A collection of Native American myths, legends, and tales. Read online at archive.org.
The further adventures of Giddy, just five, in the Sandman’s country. Read online at archive.org.
Westward Ho! (1920)
Amyas Leigh sails from England with Francis Drake and becomes a freebooter or pirate in the Carribean. He later returns to England at the time of the Spanish Armada. The novel is blighted by it virulent anti-Catholicsm. Read online at Hathitrust.
Everychild: A Story Which the Old May Interpret to the Young and Which the Young May Interpret to the Old (1921)
Using familiar fairy tales, the author points out the necessity of loving one’s children more than oneself. Read online at archive.org.
How It Came About Stories (1921)
A collection of Native American stories. Read online at archive.org.
The Scottish Chiefs (1921)
A historical novel about William Wallace and the Scots revolt against the English beginning in 1297. Read online at Hathitrust.
Familiar stories from the Bible, both the Old Testament and the New. Read online at archive.org.
This is the well loved story of a little Swiss orphan who goes to live in the mountains with her grandfather, her exile in the big city and her return home. Originally published by David McKay it was added to the Scribner’s Illustrated Classics in 1958. Read online at archive.org.
Poems of American Patriotism (1922)
A selection of poems celebrating America’s martial heritage from the Boston tea party to the end of World War I. Read online at archive.org.
Quentin Durward (1923)
The story of a young Scotsman who goes to France to seek his fortune under King Louis XI. Read for free online at HathiTrust.
The Wind in the Willows (1923)
Mole goes out on a fine spring day and meets the water rat by the riverside. Before he knows it he is wrapped up in the doings of the river dwellers, include the notorious Toad. This is the second fully illustrated edition. The end papers used were from the Bransom edition. The British edition was published in 1922. Read online at archive.org.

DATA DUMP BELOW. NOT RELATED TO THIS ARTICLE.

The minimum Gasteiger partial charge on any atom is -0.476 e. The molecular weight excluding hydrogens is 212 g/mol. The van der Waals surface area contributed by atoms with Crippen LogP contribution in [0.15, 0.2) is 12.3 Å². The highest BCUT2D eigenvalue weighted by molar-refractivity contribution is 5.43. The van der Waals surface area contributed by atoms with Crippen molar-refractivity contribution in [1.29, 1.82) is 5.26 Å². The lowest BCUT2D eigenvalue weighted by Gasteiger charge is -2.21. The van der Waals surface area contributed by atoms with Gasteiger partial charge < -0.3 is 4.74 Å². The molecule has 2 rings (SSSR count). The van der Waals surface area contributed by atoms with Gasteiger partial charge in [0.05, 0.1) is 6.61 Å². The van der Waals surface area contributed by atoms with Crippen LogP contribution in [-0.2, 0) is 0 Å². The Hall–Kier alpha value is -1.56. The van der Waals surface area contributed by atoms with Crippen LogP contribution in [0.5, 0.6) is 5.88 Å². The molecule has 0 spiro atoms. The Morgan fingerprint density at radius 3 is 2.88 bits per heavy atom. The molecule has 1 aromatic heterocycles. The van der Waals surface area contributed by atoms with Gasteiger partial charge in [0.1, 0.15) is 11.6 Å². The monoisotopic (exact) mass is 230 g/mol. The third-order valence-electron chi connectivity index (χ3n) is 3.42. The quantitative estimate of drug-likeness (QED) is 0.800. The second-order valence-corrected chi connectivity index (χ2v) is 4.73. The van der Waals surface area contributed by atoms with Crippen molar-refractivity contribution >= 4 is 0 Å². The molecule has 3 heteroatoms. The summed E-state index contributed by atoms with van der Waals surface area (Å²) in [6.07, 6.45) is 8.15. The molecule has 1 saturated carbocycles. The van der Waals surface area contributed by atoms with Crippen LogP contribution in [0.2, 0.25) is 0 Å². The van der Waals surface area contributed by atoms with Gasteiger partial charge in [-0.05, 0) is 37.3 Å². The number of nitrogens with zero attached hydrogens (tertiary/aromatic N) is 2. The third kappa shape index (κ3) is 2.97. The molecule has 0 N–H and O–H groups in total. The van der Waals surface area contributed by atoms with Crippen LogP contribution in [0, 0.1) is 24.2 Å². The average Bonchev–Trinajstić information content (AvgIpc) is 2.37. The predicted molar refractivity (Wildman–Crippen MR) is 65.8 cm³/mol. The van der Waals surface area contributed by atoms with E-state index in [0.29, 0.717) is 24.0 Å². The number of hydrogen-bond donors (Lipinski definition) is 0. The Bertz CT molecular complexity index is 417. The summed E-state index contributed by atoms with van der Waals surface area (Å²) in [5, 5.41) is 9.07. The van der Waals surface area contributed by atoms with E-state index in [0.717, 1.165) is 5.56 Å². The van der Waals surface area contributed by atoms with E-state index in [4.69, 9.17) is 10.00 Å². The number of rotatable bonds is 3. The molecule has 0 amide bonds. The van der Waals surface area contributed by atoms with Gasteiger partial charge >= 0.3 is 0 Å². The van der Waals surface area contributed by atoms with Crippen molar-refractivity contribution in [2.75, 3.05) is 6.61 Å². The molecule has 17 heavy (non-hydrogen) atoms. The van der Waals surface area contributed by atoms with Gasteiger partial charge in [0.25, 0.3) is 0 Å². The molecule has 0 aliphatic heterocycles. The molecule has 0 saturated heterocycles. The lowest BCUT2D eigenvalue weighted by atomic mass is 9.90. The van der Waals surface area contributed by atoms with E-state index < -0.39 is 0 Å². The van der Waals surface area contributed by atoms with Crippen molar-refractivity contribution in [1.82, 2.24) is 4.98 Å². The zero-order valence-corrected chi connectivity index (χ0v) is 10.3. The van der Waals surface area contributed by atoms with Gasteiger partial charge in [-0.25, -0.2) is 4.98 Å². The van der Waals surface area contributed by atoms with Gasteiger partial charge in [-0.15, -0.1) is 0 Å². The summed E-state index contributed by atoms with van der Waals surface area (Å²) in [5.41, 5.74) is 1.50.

In this second volume, David Balfour continues his adventures as he puts himself on the right side of the law, reclaims his inheritance and finds himself a wife.
The Children of Dickens (1925)
Short excerpts from Dicken’s novels introducing his child characters.
Peter Pan and Wendy (1925)
This is J. M. Barrie’s most famous work. It tells the story of Peter Pan, a mischievous little boy who can fly, and his adventures on the island of Neverland with Wendy Darling and her brothers, the fairy Tinker Bell, the Lost Boys, the Indian princess Tiger Lily, and the pirate, Captain Hook. This version was simplified for younger readers.
The Indian Prince calling himself Captain Nemo prowls beneath the sea seeking his revenge.
Hans and Gretel’s father has been unable to work. If Hans wins the skating race it will help to support the household. Hans decides to ask the famous brain surgeon if he can help their father.
The Last Days of Pompeii (1926)
A tangled tale of love and deceit unfolds beneath Vesuvius in the year 79 A.D. and comes to a climax with the volcano’s eruption
When the Roundheads triumph in the English civil war they burn down the Beverley family’s home. The orphaned children escape to the forest where they are taken in by Jacob Armitage, an old family servant. As in a Robinsonnade, they must learn to earn their own living while surrounded by deadly enemies.
Unusual for Verne, this is a straight adventure story. Michael is sent by the Czar to warn the governor of Irkutsk of the presence of a traitor on his staff. On the Trans-Siberian railway Michael finds a wife. Unfortunately, at least in this translation, the book is very poorly written. The illustrations are worth seeing.
This is the story of Johnny Fraser and his part in the Revolutionary War in the South.
Smoky the Cow Horse (1929)
The story of a cow horse and his various masters.